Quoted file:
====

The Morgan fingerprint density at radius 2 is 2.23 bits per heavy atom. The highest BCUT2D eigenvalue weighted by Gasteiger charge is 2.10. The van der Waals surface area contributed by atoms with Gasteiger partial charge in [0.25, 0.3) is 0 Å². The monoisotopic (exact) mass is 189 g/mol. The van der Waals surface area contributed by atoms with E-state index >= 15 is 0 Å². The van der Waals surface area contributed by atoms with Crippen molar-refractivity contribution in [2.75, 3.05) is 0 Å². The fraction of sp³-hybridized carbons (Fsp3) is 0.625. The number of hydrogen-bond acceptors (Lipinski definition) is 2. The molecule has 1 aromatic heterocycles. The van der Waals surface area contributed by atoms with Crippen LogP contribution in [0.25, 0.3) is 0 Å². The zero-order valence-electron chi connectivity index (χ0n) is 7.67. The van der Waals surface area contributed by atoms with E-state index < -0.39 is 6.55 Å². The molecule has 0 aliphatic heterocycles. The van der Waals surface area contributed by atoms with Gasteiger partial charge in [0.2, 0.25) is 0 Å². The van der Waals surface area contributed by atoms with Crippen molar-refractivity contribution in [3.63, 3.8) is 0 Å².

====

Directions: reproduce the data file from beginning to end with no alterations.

The Morgan fingerprint density at radius 2 is 2.23 bits per heavy atom. The highest BCUT2D eigenvalue weighted by Gasteiger charge is 2.10. The van der Waals surface area contributed by atoms with Gasteiger partial charge in [0.25, 0.3) is 0 Å². The monoisotopic (exact) mass is 189 g/mol. The van der Waals surface area contributed by atoms with E-state index >= 15 is 0 Å². The van der Waals surface area contributed by atoms with Crippen molar-refractivity contribution in [2.75, 3.05) is 0 Å². The fraction of sp³-hybridized carbons (Fsp3) is 0.625. The number of hydrogen-bond acceptors (Lipinski definition) is 2. The molecule has 1 aromatic heterocycles. The van der Waals surface area contributed by atoms with Crippen LogP contribution in [0.25, 0.3) is 0 Å². The zero-order valence-electron chi connectivity index (χ0n) is 7.67. The van der Waals surface area contributed by atoms with E-state index < -0.39 is 6.55 Å². The molecule has 0 aliphatic heterocycles. The van der Waals surface area contributed by atoms with Gasteiger partial charge in [0.2, 0.25) is 0 Å². The van der Waals surface area contributed by atoms with Crippen molar-refractivity contribution in [3.63, 3.8) is 0 Å².